Health and Social Care Bill — Should Secretary of State for Health "Secure" or "Provide or Secure" Services — 7 Sep 2011 at 18:00
Dominic Grieve MP, Beaconsfield voted for a law saying the Secretary of State must "secure" rather than "provide or secure: the provision of services under the Health and Social Care Bill.
The majority of MPs voted for a law saying the Secretary of State must secure rather than provide or secure the provision of services under the Health and Social Care Bill. If there is any substantive change in meaning between the two versions has been subject to debate.
- page 2, line 7, leave out subsection (2) and insert—
- (2) The Secretary of State must for that purpose provide or secure the provision of services in accordance with this Act.’.
This would have affected clause 1 of the Bill which is titled "Secretary of State’s duty to promote comprehensive health service"; the text in the amendment would have replaced what was originally present in subsection 2, which was:
- For that purpose, the Secretary of State must exercise the functions conferred by this Act so as to secure that services are provided in accordance with this Act.
During consideration in committee Grahame Morris MP (Easington, Labour) explained his concern about the clause in the Bill and why he preferred the version proposed by the amendment (and seen in the 1946 Act):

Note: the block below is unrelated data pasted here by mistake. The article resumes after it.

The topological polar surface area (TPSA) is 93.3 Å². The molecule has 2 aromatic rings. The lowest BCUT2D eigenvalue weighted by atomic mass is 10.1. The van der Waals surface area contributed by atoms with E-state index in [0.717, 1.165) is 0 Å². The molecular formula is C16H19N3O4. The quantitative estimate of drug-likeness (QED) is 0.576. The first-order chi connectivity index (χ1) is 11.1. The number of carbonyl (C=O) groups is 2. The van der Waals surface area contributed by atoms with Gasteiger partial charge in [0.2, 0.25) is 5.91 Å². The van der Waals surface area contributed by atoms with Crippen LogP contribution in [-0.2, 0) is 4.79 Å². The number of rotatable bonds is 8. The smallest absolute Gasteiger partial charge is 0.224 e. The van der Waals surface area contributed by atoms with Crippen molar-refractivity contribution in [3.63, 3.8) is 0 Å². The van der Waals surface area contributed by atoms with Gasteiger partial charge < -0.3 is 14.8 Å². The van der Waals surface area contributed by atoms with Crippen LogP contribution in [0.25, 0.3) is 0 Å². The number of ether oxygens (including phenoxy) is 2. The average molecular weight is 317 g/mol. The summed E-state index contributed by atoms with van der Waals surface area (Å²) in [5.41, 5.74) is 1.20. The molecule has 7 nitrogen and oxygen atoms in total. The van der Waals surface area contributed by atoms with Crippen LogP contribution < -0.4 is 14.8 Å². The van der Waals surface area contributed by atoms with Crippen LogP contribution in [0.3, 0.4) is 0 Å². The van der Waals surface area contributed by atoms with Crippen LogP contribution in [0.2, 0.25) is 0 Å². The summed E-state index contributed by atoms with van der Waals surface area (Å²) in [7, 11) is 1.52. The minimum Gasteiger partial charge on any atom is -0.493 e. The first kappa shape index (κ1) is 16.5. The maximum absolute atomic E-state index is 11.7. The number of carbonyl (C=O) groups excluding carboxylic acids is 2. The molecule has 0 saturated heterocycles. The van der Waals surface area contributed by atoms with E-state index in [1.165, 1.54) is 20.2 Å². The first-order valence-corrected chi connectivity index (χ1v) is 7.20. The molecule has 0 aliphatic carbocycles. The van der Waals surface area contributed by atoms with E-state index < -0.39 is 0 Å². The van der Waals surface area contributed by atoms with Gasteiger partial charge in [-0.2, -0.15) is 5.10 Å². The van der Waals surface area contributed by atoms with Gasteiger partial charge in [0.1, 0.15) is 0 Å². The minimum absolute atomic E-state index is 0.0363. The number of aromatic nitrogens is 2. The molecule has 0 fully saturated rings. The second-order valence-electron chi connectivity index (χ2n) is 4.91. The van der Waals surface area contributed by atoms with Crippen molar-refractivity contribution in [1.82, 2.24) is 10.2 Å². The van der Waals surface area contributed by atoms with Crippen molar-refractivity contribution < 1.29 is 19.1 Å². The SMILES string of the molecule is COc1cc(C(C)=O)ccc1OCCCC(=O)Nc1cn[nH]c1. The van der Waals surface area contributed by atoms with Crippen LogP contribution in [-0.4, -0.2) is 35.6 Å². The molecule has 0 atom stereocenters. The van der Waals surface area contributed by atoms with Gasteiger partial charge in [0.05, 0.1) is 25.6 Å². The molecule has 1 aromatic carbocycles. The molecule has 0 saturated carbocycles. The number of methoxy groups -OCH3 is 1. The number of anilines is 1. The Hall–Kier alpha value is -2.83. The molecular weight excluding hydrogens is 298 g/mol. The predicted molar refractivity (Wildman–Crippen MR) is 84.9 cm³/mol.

- Our concerns about the clause, voiced in the original Committee, were that the Secretary of State sought to reduce the accountability of his role in the delivery of health services.
-  Parliament's webpage on the Health and Social Care Bill (Now the Health and Social Care Act 2012)
-  Official Record, House of Commons, 6 September 2011
-  Amendment sheet for consideration of the Health and Social Care Bill on 7 September 2011
-  Health and Social Care Bill as at 18 July 2013
-  National Health Service Act of 1946
-  Section 1 National Health Service Act 2006
-  Grahame Morris MP (Easington, Labour), House of Commons, 6 September 2011
Votes by party, red entries are votes against the majority for that party.
What are Boths? An MP can vote both aye and no in the same division. The boths page explains this.
What is Turnout? This is measured against the total membership of the party at the time of the vote.
|Party||Majority (No)||Minority (Aye)||Both||Turnout|
|Con||273 (+1 tell)||0||0||89.5%|
|Lab||0||231 (+2 tell)||0||90.3%|
|LDem||31 (+1 tell)||10||0||73.7%|
|Annette Brooke||Mid Dorset and North Poole||LDem (front bench)||aye|
|Tim Farron||Westmorland and Lonsdale||LDem (front bench)||aye|
|Andrew George||St Ives||LDem (front bench)||aye|
|Martin Horwood||Cheltenham||LDem (front bench)||aye|
|Julian Huppert||Cambridge||LDem (front bench)||aye|
|Stephen Lloyd||Eastbourne||LDem (front bench)||aye|
|John Pugh||Southport||LDem (front bench)||aye|
|Dan Rogerson||North Cornwall||LDem (front bench)||aye|
|Adrian Sanders||Torbay||LDem (front bench)||aye|
|David Ward||Bradford East||LDem (front bench)||aye|